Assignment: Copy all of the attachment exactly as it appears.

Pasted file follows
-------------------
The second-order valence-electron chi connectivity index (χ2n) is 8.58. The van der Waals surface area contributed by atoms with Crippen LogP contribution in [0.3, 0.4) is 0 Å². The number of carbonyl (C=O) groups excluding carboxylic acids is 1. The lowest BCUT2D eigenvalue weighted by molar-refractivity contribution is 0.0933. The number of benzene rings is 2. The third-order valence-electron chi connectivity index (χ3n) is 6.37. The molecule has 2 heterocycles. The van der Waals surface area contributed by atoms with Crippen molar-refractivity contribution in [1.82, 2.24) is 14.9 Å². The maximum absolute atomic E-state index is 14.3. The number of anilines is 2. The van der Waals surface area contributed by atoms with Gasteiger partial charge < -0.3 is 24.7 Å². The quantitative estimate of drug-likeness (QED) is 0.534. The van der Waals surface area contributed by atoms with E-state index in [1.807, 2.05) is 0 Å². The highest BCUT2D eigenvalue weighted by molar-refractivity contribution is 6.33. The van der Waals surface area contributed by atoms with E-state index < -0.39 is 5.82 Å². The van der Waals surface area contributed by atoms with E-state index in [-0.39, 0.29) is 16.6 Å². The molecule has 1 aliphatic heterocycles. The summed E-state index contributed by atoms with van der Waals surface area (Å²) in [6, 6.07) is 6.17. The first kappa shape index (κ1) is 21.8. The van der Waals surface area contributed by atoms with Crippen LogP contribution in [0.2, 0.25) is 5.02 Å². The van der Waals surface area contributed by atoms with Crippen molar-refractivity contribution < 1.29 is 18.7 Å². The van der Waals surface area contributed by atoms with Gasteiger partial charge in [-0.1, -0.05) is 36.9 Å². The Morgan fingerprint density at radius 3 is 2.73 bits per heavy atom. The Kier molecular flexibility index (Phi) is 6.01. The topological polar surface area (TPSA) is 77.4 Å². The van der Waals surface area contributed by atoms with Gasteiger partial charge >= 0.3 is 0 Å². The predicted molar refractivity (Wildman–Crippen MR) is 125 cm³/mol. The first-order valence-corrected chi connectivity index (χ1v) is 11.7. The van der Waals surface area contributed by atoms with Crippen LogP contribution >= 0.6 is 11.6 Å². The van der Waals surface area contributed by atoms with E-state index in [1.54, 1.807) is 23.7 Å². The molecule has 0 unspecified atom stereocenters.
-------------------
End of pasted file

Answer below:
The second-order valence-electron chi connectivity index (χ2n) is 8.58. The van der Waals surface area contributed by atoms with Crippen LogP contribution in [0.3, 0.4) is 0 Å². The number of carbonyl (C=O) groups excluding carboxylic acids is 1. The lowest BCUT2D eigenvalue weighted by molar-refractivity contribution is 0.0933. The number of benzene rings is 2. The third-order valence-electron chi connectivity index (χ3n) is 6.37. The molecule has 2 heterocycles. The van der Waals surface area contributed by atoms with Crippen molar-refractivity contribution in [1.82, 2.24) is 14.9 Å². The maximum absolute atomic E-state index is 14.3. The number of anilines is 2. The van der Waals surface area contributed by atoms with Gasteiger partial charge < -0.3 is 24.7 Å². The quantitative estimate of drug-likeness (QED) is 0.534. The van der Waals surface area contributed by atoms with E-state index in [1.807, 2.05) is 0 Å². The highest BCUT2D eigenvalue weighted by molar-refractivity contribution is 6.33. The van der Waals surface area contributed by atoms with E-state index < -0.39 is 5.82 Å². The van der Waals surface area contributed by atoms with E-state index in [-0.39, 0.29) is 16.6 Å². The molecule has 1 aliphatic heterocycles. The summed E-state index contributed by atoms with van der Waals surface area (Å²) in [6, 6.07) is 6.17. The first kappa shape index (κ1) is 21.8. The van der Waals surface area contributed by atoms with Crippen LogP contribution in [0.2, 0.25) is 5.02 Å². The van der Waals surface area contributed by atoms with Crippen molar-refractivity contribution < 1.29 is 18.7 Å². The van der Waals surface area contributed by atoms with Gasteiger partial charge in [-0.1, -0.05) is 36.9 Å². The Morgan fingerprint density at radius 3 is 2.73 bits per heavy atom. The Kier molecular flexibility index (Phi) is 6.01. The topological polar surface area (TPSA) is 77.4 Å². The van der Waals surface area contributed by atoms with Gasteiger partial charge >= 0.3 is 0 Å². The predicted molar refractivity (Wildman–Crippen MR) is 125 cm³/mol. The first-order valence-corrected chi connectivity index (χ1v) is 11.7. The van der Waals surface area contributed by atoms with Crippen LogP contribution >= 0.6 is 11.6 Å². The van der Waals surface area contributed by atoms with E-state index in [1.54, 1.807) is 23.7 Å². The molecule has 0 unspecified atom stereocenters.